Research Article | Open Access
Liyan Hou, Yingbo Li, Ying Wang, Dongqiang Xu, Hailing Cui, Xiaoyan Xu, Ying Cong, Chengyong Yu, "UBE2D1 RNA Expression Was an Independent Unfavorable Prognostic Indicator in Lung Adenocarcinoma, but Not in Lung Squamous Cell Carcinoma", Disease Markers, vol. 2018, Article ID 4108919, 8 pages, 2018. https://doi.org/10.1155/2018/4108919
UBE2D1 RNA Expression Was an Independent Unfavorable Prognostic Indicator in Lung Adenocarcinoma, but Not in Lung Squamous Cell Carcinoma
In this study, we investigated the potential prognostic value of ubiquitin-conjugating enzyme E2D1 (UBE2D1) RNA expression in different histological subtypes of non-small-cell lung cancer (NSCLC). A retrospective study was performed by using molecular, clinicopathological, and survival data in the Cancer Genome Atlas (TCGA)—Lung Cancer. Results showed that both lung adenocarcinoma (LUAD) () and lung squamous cell carcinoma (LUSC) () tissues had significantly elevated UBE2D1 RNA expression compared to the normal tissues ( and , respectively). UBE2D1 RNA expression was significantly higher in LUAD than in LUSC tissues. Increased UBE2D1 RNA expression was independently associated with shorter OS (HR: 1.359, 95% CI: 1.031–1.791, ) and RFS (HR: 1.842, 95% CI: 1.353–2.508, ) in LUAD patients, but not in LUSC patients. DNA amplification was common in LUAD patients (88/551, 16.0%) and was associated with significantly upregulated UBE2D1 RNA expression. Based on these findings, we infer that UBE2D1 RNA expression might only serve as an independent prognostic indicator of unfavorable OS and RFS in LUAD, but not in LUSC.
Ubiquitination is a biological process, in which the targeting proteins were modified with ubiquitin for degradation . This process is critical for cellular homeostasis, DNA repair, and proteasomal degradation . Ubiquitination involves at least three classes of enzymes, including ubiquitin-activating enzymes (E1s), ubiquitin-conjugating enzymes (E2s), and ubiquitin-protein ligases (E3s) [1, 2]. E2s mediate ubiquitination by selective interactions with E1s and E3s and are responsible for the E3 selection and substrate modification, thus playing a critical role in ubiquitin transfer [3, 4]. They dictate the synthesis of a mono- or polyubiquitinated chain of a specific lysine linkage, which subsequently determines the fate of the substrate: proteasomal degradation or signaling [3, 4].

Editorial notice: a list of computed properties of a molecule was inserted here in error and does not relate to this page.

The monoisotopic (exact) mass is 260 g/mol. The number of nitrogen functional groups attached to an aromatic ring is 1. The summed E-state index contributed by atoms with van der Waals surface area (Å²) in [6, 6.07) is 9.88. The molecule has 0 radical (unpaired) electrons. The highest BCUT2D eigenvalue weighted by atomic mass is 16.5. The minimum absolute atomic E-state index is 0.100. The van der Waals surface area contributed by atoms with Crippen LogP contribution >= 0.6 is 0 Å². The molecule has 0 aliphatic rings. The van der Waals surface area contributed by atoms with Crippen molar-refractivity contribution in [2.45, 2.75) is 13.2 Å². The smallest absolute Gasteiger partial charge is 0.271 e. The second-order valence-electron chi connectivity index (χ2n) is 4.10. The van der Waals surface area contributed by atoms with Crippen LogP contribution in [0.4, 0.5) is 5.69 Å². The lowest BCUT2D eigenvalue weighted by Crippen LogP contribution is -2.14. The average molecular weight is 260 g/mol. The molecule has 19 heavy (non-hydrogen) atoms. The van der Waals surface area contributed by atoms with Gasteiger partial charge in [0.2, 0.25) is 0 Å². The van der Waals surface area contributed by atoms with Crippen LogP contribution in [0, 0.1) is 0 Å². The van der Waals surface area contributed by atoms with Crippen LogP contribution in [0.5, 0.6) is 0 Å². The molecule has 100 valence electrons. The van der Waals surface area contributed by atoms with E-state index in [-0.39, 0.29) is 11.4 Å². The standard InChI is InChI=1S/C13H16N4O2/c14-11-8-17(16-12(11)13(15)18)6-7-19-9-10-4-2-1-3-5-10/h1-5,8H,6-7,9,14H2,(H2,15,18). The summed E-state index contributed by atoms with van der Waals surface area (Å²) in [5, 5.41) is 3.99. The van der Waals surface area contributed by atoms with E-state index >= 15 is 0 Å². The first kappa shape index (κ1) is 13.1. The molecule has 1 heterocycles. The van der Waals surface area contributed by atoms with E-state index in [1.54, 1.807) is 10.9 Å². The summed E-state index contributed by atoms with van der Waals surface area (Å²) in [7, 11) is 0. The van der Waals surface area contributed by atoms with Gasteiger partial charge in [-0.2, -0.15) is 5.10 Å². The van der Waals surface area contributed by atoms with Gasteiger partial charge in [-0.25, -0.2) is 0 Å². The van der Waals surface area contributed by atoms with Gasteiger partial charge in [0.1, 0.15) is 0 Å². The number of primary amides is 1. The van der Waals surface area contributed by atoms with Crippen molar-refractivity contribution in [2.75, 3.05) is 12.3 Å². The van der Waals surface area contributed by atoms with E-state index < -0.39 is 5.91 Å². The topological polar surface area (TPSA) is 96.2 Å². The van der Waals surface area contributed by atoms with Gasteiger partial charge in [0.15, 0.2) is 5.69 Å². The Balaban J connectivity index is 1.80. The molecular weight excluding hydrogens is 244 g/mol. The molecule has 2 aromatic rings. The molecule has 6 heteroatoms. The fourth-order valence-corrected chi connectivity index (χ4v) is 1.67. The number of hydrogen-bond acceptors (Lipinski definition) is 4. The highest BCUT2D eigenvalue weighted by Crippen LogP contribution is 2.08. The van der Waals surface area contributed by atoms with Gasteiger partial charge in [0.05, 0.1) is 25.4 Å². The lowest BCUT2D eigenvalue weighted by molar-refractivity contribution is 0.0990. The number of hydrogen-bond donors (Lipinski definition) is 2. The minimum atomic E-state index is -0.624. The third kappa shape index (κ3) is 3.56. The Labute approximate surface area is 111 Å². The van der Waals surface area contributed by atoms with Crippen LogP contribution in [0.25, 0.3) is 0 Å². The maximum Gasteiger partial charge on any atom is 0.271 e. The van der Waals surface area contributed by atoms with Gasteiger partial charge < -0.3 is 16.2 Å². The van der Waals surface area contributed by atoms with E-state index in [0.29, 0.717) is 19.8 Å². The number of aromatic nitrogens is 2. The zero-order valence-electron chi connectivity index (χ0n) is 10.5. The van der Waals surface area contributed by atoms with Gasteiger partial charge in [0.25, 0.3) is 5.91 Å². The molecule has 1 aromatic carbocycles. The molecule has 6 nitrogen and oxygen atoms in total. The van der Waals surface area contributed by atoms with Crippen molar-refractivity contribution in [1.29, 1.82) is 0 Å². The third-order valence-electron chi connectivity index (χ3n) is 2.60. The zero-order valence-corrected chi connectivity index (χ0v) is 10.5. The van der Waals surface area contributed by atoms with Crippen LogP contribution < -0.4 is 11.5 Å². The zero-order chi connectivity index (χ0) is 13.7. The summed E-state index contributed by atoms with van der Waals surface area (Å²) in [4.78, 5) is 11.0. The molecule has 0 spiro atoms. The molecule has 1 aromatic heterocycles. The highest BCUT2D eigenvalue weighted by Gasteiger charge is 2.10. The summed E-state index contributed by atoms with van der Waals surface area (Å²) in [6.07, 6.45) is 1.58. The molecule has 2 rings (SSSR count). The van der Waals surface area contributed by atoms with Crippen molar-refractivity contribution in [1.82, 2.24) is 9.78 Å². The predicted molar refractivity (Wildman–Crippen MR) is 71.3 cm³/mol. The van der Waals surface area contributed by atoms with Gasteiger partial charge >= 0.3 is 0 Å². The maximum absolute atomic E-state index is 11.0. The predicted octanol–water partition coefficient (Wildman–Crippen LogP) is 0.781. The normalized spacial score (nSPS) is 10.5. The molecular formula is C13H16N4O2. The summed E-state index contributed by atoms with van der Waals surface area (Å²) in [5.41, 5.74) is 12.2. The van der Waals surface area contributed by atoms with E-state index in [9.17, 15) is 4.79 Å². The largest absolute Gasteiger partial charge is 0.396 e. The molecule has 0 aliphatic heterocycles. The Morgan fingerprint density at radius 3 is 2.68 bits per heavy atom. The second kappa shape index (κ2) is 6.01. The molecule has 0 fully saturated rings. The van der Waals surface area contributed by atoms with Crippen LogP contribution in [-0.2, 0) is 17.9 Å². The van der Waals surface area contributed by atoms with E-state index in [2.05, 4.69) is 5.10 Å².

The ubiquitin-conjugating enzyme E2D family constitutes three members, including UBE2D1, UBE2D2, and UBE2D3, which all belong to the E2s. These family members share over 88% sequence identity and thus have similar enzymic activity [5, 6]. Previous studies found that UBE2D dysregulation is involved in some important pathways in carcinogenesis. They mediate the ubiquitination of the tumor-suppressor protein p53 [7–9]. Suppression of UBE2Ds can stabilize p53, leading to enhanced apoptosis and markedly inhibited proliferation of human lung cancer cells in a p53-dependent manner . Among the three members, UBE2D1 can collaborate with cellular inhibitor of apoptosis protein 1 (c-IAP1) and mediate tumor necrosis factor α- (TNFα-) stimulated receptor-interacting protein 1 (RIP1) ubiquitination and NF-kappaB activation . One recent study found that Smad ubiquitination regulatory factor 2 (SMURF2) and UBE2D1 form a critical E3 : E2 complex, which maintains Kirsten Ras (KRAS) protein stability . Interruption of this complex by siRNA reduces the clonogenic survival in vitro and increases tumor latency in vivo in cancer cells including mutant KRAS-driven tumors . These findings suggest that UBE2D1 might regulate some critical cancer-related signaling pathways.
In this study, by using the data from the Cancer Genome Atlas (TCGA)—Lung Cancer, we examined the expression profile of UBE2D1 in the two major subtypes of non-small-cell lung cancer (NSCLC) lung adenocarcinoma (LUAD) and lung squamous cell carcinoma (LUSC) and its prognostic value in these subtypes.
2. Materials and Methods
2.1. Retrospective Analysis Using the Data from the Cancer Genome Atlas (TCGA)
This study is a retrospective study using the data from TCGA, with access provided by the UCSC Xena browser (https://xenabrowser.net/). In TCGA, molecular, clinicopathological, and over 10-year survival data of more than 500 LUAD or LUSC patients were recorded. Generally, in TCGA-LUAD, tumor tissues from 514 patients with primary tumors were collected for the RNA-seq study. 502 out of the 514 patients had intact OS data recorded. In TCGA-LUSC, tumor tissues from 501 patients with primary tumors were collected for the RNA-seq study. 494 out of the 501 patients had intact OS data recorded. Clinicopathological parameters of patients with primary LUAD, including age at diagnosis, gender, smoking history, clinical stage, nodal invasion, residual tumors, recurrence status, RFS in days, living status, and OS in days, were downloaded for survival-related analysis. Kaplan-Meier curves of OS and RFS were generated to examine the survival difference in patients with high/low UBE2D1 RNA expression.